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Some people don’t believe in magic. But that’s until they see their first breathtaking sunrise light show. Photographers believe in magic and sunrise landscape is a way to deliver it, to share it with others. Because when you share something great, it multiplies. Read further for my top 15 tips for the sunrise photography in no particular order.


The difference to the sunset is not apparent on the first sight, but it does exist. There are multiple differences in several areas. First of all, it’s harder to be there in time for the sunrise. People tend to sleep at night, you know. But it’s a good thing for us, photographers! There will be nearly no people around, less noise, less distracting talks; no one walks into your frame. More often than not, you’ll have the whole area at your disposal. Whereas, during the sunset, it’s harder to build a frame without anyone in there.

The other important thing here is the emotional part. The sunset transitions from light to dark, it has a soothing effect, calms us down and prepares us for the night rest. The sunrise is opposite, it transitions from darkness to light, from sleep to life. It’s like a birth of life, like a burst of energy. It feels like a new opportunity, like a new adventure. I love sunrise for this effect.

The final difference is the color. Sunsets tend to be redder due to the busy day stirring particles in the air, which reflect more of the red color in the atmosphere. The sunrises tend to have more clarity in the air. With all that, I prefer sunrise photography for the tranquility it offers.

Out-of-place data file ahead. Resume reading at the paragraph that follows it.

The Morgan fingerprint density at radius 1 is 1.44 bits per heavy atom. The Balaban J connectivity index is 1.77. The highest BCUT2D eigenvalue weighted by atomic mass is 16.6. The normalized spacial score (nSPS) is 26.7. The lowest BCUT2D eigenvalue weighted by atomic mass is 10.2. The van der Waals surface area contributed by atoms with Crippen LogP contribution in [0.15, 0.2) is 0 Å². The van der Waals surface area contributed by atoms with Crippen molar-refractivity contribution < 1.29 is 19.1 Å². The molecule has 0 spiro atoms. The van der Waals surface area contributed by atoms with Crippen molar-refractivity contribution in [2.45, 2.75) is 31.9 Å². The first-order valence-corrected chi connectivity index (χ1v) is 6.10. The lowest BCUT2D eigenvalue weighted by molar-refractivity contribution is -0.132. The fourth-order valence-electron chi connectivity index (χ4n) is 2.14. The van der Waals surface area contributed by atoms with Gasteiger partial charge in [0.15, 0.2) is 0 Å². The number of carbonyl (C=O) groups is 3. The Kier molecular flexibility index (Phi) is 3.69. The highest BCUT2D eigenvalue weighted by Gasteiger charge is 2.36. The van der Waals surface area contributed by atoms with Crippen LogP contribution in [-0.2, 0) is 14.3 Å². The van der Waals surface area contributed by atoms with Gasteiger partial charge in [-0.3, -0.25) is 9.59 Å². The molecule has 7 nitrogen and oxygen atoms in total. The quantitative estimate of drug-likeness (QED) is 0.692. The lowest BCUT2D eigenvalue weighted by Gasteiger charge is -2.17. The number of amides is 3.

Sunrise photography starts one hour before the sunrise and finishes about one hour after it, i.e. when the Golden Hour ends. Of course, seasons and sometimes locations adjust these values. In general, it is photography around dawn. During the summer, the time gap narrows, during the winter stretches and you have more time at your disposal to create a fantastic sunrise landscape. Or sunset landscape, if you want.


The list of tips and tricks can be unlimited. So I’ve picked those, which are easy to follow and give you an overall picture of what’s happening when you are out for the dawn photography. Some of the tips are technical and every sunrise photo caption contains EXIF data, so read further to understand what settings to use for sunrise photography.


Typically, you need to be there at least 60 minutes before the daybreak for the sunrise photography. I hear the scream “Why so early?!”. There are several reasons for that! First of all, the first faint light in the sky appears about 40 minutes before the Sun rolls over the horizon. But depending on the terrain, you may be able to see it earlier. A few months back I saw a red color in the clouds 60 minutes before the dawn. Of course, it is very dark to see anything, but your camera has an advantage of producing long exposure shots in any light. Use this time to create such surreal sunrise landscape pictures capturing the clouds movement.

If shooting seascapes, you can also try many different things for the body of water. I have written a Seascape Photography Tutorial, which has some ideas on the long exposure too along with all other useful info. Check it out!

For the sunrise photography settings, please use the above link too. It describes 6 types of light and timeline with all right settings for any type of photography.

The other factor, which affects an early start is that you need to wander around, to feel the nature and to find some best spots. Even if you have scouted the area in the daylight, some things could have changed. For instance, the rain could have left some puddles behind or a fog shaped the terrain. The light itself shapes the terrain and affects your future sunrise photos.

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